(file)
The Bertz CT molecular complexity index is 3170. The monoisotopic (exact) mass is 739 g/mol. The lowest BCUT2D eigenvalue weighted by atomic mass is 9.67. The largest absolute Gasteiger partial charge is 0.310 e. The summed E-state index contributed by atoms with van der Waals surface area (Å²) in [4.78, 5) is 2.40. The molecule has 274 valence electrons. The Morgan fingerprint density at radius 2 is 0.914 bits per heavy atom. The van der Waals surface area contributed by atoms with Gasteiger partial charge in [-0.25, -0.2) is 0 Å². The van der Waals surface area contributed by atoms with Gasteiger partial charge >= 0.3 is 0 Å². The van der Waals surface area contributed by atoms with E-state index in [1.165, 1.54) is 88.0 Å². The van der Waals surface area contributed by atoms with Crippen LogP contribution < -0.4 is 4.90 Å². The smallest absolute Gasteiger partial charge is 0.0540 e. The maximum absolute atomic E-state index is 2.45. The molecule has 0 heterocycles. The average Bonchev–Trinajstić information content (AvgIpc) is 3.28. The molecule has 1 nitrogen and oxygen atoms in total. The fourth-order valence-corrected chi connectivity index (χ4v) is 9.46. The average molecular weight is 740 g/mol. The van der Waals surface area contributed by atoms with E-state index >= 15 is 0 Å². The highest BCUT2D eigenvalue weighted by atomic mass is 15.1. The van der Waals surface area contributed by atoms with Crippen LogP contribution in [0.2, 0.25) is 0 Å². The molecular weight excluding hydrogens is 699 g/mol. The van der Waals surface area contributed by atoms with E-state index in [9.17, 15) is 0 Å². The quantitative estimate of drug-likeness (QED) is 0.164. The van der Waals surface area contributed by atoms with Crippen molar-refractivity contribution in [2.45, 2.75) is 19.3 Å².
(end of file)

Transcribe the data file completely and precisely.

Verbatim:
The Bertz CT molecular complexity index is 3170. The monoisotopic (exact) mass is 739 g/mol. The lowest BCUT2D eigenvalue weighted by atomic mass is 9.67. The largest absolute Gasteiger partial charge is 0.310 e. The summed E-state index contributed by atoms with van der Waals surface area (Å²) in [4.78, 5) is 2.40. The molecule has 274 valence electrons. The Morgan fingerprint density at radius 2 is 0.914 bits per heavy atom. The van der Waals surface area contributed by atoms with Gasteiger partial charge in [-0.25, -0.2) is 0 Å². The van der Waals surface area contributed by atoms with Gasteiger partial charge >= 0.3 is 0 Å². The van der Waals surface area contributed by atoms with E-state index in [1.165, 1.54) is 88.0 Å². The van der Waals surface area contributed by atoms with Crippen LogP contribution < -0.4 is 4.90 Å². The smallest absolute Gasteiger partial charge is 0.0540 e. The maximum absolute atomic E-state index is 2.45. The molecule has 0 heterocycles. The average Bonchev–Trinajstić information content (AvgIpc) is 3.28. The molecule has 1 nitrogen and oxygen atoms in total. The fourth-order valence-corrected chi connectivity index (χ4v) is 9.46. The average molecular weight is 740 g/mol. The van der Waals surface area contributed by atoms with E-state index >= 15 is 0 Å². The highest BCUT2D eigenvalue weighted by atomic mass is 15.1. The van der Waals surface area contributed by atoms with Crippen LogP contribution in [0.2, 0.25) is 0 Å². The molecular weight excluding hydrogens is 699 g/mol. The van der Waals surface area contributed by atoms with E-state index in [9.17, 15) is 0 Å². The quantitative estimate of drug-likeness (QED) is 0.164. The van der Waals surface area contributed by atoms with Crippen molar-refractivity contribution in [2.45, 2.75) is 19.3 Å².